According to the literature, collaboration occurs within teams, between different teams of a same service and between different services within a network and therefore is diluted in networking. Teamwork, on the other hand, is a form of interprofessional work in which there is less distance among health professionals because they share the care of the same users and families. With respect to the characteristics of teamwork, this study shows that there is acknowledgement of the interdependence between the actions and work of each professional, as well as of the focus on the users' health needs and on effective communication(2,4-5,11-12).
In addition to the challenges of integration of professionals in the practice of health and interprofessional education, interprofessional work also concerns the regulation of professional practices, particularly the extension of the scope of practice of the various professions in the health field. This movement is observed in the global and national contexts and is related to both the post-Fordist organization of labor, driven by the strong demand for services, and to the need to create conditions for the performance of each profession with the maximum of skills provided by training.
A study highlights the efforts of regulatory agencies to loosen professional boundaries, since the overlapping of tasks and competencies allows teams to respond more effectively to changes in the profile of the population's health needs(26). This effort becomes strategic in relation to the increasing demand for health services and to the need of ensuring universal access to PC services, in a context of changes in the demographic and epidemiological profile of the population, which requires their continuity.
The results of this study suggest that a new step is underway in the process of division of labor, particularly between PC nurses and physicians. In the aforementioned nursing consultation that unfolds in a shared consultation, the nurse showed clinical knowledge through her recognition of the abnormal results of the exams, the need for medicine to correct these results and for new tests to request a clinical re-evaluation, whereas the doctor discussed with the nurse the changes in drug prescription, showing the flexibility of the professional limits of both as they focus on the user's needs.
There was no conflict of roles between the nurse and the doctor in the situation described, although this may occur in teamwork. Contrariwise, the search for understanding and cooperation that, according to the literature, characterizes teamwork(12) was discussed during an intense nationwide legal conflict in 2017, about the prohibition of requests for exams by SUS's PC nurses, judged by the Brazilian Federal Council of Medicine. This demonstrates that one of the main barriers to interprofessional practice resides in the disputes between corporations, especially in the defense of segmented interests of each professional category, at the expense of the common interest of professionals, managers, users and the population, regarding ensuring universal access to high-quality health services(27). This shows that the proposal and search for teamwork and collaborative practices coexist with corporate practices and conflicts in power relations(28).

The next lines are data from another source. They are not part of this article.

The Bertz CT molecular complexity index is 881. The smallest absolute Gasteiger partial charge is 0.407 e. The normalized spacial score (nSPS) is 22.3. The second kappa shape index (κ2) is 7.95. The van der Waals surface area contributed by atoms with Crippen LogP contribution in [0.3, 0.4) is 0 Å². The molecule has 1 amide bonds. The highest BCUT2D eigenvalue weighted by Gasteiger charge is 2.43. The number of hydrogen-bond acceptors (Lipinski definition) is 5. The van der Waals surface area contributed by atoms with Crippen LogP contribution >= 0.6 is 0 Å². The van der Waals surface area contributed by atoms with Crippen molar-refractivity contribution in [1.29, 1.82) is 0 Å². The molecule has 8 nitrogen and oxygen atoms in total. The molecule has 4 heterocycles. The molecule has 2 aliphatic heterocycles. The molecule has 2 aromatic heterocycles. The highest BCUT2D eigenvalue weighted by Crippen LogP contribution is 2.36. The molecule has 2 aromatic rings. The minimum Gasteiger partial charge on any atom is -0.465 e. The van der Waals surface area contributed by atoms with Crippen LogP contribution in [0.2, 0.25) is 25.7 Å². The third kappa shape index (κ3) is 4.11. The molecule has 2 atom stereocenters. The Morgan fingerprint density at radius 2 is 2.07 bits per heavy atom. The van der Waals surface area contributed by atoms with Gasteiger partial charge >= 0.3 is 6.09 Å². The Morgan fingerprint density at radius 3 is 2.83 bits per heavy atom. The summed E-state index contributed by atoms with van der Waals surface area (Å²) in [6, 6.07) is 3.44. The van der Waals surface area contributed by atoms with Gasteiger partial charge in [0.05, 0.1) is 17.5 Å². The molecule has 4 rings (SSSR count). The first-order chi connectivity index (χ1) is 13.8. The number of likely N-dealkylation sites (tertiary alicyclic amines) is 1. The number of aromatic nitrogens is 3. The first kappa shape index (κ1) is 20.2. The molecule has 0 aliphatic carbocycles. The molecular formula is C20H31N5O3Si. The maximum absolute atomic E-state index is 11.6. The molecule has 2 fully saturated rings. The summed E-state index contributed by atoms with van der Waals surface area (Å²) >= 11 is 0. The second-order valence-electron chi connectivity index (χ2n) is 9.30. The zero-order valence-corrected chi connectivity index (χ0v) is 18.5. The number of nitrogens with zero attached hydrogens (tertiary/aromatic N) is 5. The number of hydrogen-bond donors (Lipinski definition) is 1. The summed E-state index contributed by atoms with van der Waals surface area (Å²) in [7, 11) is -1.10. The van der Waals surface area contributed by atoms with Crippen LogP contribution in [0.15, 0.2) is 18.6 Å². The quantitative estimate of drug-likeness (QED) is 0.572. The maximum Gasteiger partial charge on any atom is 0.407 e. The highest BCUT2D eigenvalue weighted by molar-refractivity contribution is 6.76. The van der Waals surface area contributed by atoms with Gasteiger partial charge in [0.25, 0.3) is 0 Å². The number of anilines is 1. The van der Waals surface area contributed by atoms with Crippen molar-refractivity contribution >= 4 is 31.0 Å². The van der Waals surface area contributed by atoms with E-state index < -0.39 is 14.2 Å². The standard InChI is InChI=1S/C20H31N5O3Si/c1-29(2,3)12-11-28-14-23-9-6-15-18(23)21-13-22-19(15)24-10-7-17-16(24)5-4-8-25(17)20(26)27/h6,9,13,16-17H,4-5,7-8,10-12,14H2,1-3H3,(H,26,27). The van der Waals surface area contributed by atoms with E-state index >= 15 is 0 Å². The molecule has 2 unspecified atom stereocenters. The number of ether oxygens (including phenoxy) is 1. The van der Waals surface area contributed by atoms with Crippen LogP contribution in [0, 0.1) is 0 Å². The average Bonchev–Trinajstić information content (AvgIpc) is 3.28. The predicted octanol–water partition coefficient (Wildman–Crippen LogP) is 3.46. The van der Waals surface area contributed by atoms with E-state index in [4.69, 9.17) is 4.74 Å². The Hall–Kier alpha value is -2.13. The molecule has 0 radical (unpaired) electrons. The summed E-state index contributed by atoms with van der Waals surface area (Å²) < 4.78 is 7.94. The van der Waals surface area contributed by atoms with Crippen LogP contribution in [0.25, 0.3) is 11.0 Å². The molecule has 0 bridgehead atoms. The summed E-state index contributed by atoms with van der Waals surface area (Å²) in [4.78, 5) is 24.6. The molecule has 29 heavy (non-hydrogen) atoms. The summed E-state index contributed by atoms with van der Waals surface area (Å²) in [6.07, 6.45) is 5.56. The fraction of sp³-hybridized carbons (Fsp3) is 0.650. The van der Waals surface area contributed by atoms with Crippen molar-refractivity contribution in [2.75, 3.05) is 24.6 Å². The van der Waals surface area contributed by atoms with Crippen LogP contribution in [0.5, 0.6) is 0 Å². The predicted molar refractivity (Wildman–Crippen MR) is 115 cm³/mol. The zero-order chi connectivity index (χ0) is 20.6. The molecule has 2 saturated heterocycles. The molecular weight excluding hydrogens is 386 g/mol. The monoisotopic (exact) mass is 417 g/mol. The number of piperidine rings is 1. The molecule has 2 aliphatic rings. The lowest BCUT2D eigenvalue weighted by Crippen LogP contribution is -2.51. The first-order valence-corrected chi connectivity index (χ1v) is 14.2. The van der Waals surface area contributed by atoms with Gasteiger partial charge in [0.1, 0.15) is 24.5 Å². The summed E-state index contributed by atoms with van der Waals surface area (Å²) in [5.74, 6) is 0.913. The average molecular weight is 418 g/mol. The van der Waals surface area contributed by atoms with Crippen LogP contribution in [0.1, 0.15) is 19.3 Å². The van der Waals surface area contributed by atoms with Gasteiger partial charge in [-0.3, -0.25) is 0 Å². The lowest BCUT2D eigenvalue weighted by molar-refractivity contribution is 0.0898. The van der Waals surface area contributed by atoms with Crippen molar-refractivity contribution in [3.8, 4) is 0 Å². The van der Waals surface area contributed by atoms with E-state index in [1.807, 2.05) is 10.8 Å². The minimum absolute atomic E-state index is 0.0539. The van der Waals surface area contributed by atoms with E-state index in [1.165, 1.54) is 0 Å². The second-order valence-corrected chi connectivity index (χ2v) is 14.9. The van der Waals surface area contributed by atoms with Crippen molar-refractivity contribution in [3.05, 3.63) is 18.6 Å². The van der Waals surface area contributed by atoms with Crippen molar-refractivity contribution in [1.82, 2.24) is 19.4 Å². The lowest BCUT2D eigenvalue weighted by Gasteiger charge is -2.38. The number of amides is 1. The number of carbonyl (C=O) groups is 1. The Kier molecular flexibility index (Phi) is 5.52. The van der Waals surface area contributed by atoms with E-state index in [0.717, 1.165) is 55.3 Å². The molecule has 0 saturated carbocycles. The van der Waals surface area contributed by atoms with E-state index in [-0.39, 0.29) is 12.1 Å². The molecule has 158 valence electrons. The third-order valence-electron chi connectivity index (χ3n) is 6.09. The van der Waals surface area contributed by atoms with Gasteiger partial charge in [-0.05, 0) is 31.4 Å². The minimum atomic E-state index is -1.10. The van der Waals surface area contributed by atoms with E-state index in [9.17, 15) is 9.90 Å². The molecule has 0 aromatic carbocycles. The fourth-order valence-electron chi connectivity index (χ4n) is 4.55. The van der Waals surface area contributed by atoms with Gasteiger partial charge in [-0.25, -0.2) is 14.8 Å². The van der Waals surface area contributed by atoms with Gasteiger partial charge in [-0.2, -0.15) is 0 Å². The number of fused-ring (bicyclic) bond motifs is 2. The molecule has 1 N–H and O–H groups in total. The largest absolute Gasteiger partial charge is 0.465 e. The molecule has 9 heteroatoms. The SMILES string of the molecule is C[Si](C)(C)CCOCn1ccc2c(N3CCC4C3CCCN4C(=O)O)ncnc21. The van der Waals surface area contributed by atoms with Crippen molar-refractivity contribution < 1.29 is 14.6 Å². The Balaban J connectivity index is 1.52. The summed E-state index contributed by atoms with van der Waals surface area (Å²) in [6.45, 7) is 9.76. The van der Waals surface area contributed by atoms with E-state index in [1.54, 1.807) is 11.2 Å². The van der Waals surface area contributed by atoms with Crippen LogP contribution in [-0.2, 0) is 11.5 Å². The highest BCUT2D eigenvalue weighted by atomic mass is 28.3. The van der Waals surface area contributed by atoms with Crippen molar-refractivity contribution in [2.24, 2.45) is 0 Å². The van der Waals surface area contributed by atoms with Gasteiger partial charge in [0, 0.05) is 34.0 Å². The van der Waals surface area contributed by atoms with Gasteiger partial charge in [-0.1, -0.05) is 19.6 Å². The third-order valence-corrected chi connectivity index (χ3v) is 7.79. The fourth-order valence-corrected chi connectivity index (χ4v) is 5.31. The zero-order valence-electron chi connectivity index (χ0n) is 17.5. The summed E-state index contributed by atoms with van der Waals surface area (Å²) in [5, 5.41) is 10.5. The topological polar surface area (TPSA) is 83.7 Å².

Power relations, their conflicts and the possible relationships of command and subservience, which relate to the social interactions of health teams, occur both between professionals from different categories, as in the group of nursing workers itself, between nurses and nursing assistants/technicians, and also with ESF's ACS(28).
In a context of strong professional fields' disputes, an intense debate also occurs globally regarding the experiences of advanced nursing practices (ANP) which, according to the International Council of Nurses (ICN), encompasses the practice of nurses with specialized knowledge, complex decision-making skills and clinical skills for expanded practice, whose characteristics are shaped by the context and/or country where they are licensed to work. A master's degree is recommended for the entry level(29). This debate is based on studies about the actions of ANP in PC, which indicate outcomes such as: increase of access, health promotion, disease prevention, quality of care and management of chronic diseases (heart disease, hypertension and diabetes)(30), as well as their association with greater patient satisfaction, lower mortality and lower hospital admission rates(31-33).